HANOI – The profession of picking bamboo leaves of the people of Dong Chiem village (An Phu, My Duc) has existed for more than 30 years, helping them to eliminate hunger, reduce poverty and raise their children to be educated.
Bach Thi Phi (50 years old) tied her hair up and started the engine, along with her husband Dang Van Duong ran nearly ten kilometers to the poplar forest, starting a day of picking leaves as they have done for more than 30 years. Leaves are low they with hand-picked. Leaves on high, they use a long pole, and tie the sickle down. The deeper into the forest, the thicker the leaves, so Phi and her husband wear gloves and tight-fitting coats to avoid the leaves from cutting their faces.
“Not all kinds of bamboo leaves can be sold. The leaves are used to wrap cakes, so they need to be not too old, not too young, not scorched, the bigger the leaves, the more beautiful the color, the higher the price will be,” she said.
The couple stacked and tied the leaves into bundles and stuffed them into sacks. In the forest, more than a dozen other Dong Chiem villagers also started their day like them. In the forest all day, everyone holds rice, sticky rice and enough drinking water for breakfast and lunch.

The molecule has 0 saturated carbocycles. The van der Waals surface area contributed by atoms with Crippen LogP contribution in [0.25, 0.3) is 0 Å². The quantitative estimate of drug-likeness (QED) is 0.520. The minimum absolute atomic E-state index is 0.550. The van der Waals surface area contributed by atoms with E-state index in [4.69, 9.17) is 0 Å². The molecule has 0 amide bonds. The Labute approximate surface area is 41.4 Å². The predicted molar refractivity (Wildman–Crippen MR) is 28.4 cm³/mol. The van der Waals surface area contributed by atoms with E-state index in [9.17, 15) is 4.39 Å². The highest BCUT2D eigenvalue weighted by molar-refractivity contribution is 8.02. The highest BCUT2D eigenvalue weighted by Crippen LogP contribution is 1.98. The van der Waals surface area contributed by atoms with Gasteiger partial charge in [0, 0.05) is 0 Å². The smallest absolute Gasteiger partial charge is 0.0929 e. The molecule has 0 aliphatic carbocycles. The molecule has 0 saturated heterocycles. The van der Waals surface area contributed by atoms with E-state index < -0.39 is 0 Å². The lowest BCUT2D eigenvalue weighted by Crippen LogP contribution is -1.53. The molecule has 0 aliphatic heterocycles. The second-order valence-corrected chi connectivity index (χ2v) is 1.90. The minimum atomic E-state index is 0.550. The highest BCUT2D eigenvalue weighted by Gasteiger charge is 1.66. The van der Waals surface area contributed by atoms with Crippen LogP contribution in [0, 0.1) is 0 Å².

“My family’s two hectares of land in the Buong (bamboo) forest dates from the time when our grandparents reclaimed it. We used to grow cassava and potatoes, but since bamboo leaves sell for money, we reserve the land for this tree to grow. “, said Phi, who had just picked the leaves.
Every year at the beginning of the year, harvest all the leaves, she distributes them all once so that the tree can sprout new branches, and the leaves next year will be bigger and more abundant. The landless families in the forest had to scatter everywhere in search of leaves.
In the afternoon, when two sacks were full of poplar leaves, Phi and her husband carried them on their backs and walked down the mountain. The road is steep, rocky, their feet are slow, their toes are bent, clinging to the pavement. It was winter, but their clothes were wet as if they had just been soaked in water.
The pickled leaves are dipped in fresh water, then imported to the dealer, priced at 12,000-14,000 VND per kg, depending on the quality. On December 15, Phi and her husband picked 60 kg of fresh leaves, totaling more than 800,000 VND.($1=25,000 VND)